By now, you’ve probably seen the images of Grimes reading The Communist Manifesto by Karl Marx and Friedrich Engels after her "semi"–separation with Elon Musk. But Grimes’ weird photo op is more than bizarre; it is symbolic of the world we currently exist in. We are living in a time where the exploitation of labor and resources are pushed to their extremes in a frantic effort to meet the Global North’s boundless consumption. In such a time, there is a dire need for class consciousness and organization to remedy these conditions.
Knowing that we cannot turn to our neoliberal, capitalist state, who can we turn toward? A gut reaction might lead you to those with immense wealth and the most resources: celebrities and billionaires. However, not many celebrities and billionaires want to "share the wealth." There are some, though, who claim to be leftists and should technically agree with this ideology. The best, and perhaps most infamous, example of this cognitive dissonance is the Canadian musician Grimes, aka Claire Boucher.
Grimes has claimed to be a leftist on Twitter for some time, and we are all familiar with her antics on said platform. Some egregious examples include her former Twitter bio that stated “anti–imperialist” (which is extremely ironic considering her now ex–partner Elon Musk literally laughed off a US–led coup in Bolivia.) Another example is her viral TikTok video with a “proposition for the communists,” in which she states "enforced farming is really not a vibe.” Weirder enough, she repeatedly defends Musk and his mega–capitalist and amoral pursuits (like illegally threatening and firing Tesla workers for unionizing), in one tweet, claiming that “humans w differing views on economics often hang out.”
As "activism" becomes popular as an aesthetic or personality trait, celebrities that want to be leftists are more than ever feigning interest in organizing, to appeal to both their fans and a country invested in seeing their faves “do” political action. Grimes should learn that performative activism, and specifically leftism, is not what we need.
It's obvious that the typical celebrity cannot be a real leftist. But what about someone who rejects hoarding resources and the celebrity label? A prime example is the non–celebrity rapper Noname.
Noname, or Fatimah Warner, is a rapper whose music focuses on anti–capitalism, Afropessimist theory, and feminism. Outside of her deeply profound lyrics that resonate with her audience, Noname shares theory and literature to her thousands of Twitter followers ranging from works on Afropessimism and settler colonialism, to anticapitalism. She also engages in abolition work through the Noname Book Club. The book club features an online and in–person community in addition to their Prison Program, which sends monthly book picks to people experiencing incarceration across the country. They choose two books a month that uplift BIPOC voices.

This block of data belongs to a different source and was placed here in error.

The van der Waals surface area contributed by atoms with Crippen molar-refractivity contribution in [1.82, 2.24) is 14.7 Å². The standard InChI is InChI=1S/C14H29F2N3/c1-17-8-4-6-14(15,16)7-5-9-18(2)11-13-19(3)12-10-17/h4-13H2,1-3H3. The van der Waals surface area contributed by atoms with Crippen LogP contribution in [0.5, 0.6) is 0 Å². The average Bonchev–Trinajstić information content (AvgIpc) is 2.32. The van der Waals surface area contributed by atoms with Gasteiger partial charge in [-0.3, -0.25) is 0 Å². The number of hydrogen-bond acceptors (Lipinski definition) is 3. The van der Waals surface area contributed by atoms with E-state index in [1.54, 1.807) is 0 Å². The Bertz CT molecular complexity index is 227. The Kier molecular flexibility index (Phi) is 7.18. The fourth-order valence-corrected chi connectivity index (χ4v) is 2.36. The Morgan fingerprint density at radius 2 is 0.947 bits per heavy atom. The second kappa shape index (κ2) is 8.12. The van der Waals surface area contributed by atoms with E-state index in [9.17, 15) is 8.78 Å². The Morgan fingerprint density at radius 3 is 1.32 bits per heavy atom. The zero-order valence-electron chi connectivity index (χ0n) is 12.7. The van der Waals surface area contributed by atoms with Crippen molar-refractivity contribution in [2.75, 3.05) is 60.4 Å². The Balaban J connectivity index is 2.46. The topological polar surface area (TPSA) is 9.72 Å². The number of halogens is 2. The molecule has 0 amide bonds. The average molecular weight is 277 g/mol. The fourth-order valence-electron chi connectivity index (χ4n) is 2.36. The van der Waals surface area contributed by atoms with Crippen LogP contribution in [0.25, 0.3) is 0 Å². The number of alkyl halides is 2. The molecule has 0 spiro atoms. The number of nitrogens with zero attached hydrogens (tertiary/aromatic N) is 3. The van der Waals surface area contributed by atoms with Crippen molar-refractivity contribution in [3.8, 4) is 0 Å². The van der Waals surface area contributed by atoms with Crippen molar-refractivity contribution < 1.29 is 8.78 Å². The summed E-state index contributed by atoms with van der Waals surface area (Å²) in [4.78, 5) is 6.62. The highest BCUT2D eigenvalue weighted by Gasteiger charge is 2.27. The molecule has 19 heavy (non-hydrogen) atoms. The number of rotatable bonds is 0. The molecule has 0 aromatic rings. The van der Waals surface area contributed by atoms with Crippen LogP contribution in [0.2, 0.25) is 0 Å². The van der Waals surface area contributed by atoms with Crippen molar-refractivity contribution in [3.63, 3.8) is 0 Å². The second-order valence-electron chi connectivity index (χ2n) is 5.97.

Noname’s organizing is an indication that we can have praxis from celebrity–adjacent people. Other so–called leftists should measure the metric by which others should measure themselves.
What’s special about Noname as a celebrity is her integrity, dedication to her ideals, and solid political stance. She speaks clearly and to the point about what she believes in, and she’s willing to put in the work to help her community. She also uses Twitter to educate and inform, rather than wielding the platform as an aesthetic.
Looking at the big picture of celebrities, billionaires, and influencers in the realm of activism, it’s difficult to find individuals like Noname. It’s also difficult to ignore the obvious racialized aspect of a white person "claiming" leftism versus a Black woman. White people and white celebrities are able to participate in leftism like a hobby simply because they are not as significantlyaffected by capitalism or other systems of oppression. This is not to say that white celebrities are solely responsible for this alignment with power; celebrities who exist in marginalized identities more often choose capital over their communities. There is a litany of examples of celebrities who could not care less about marginalization, specifically, because they are by and large (not always) protected by capital.
That’s why Noname's rejection of the celebrity label in favor of organizing should be our model for the praxis of any organizing work. Celebrities can be leftists, but they need to make the choice to divest from the celebrity label. They need to make the choice to choose people over power. And they definitively can, just as Noname has.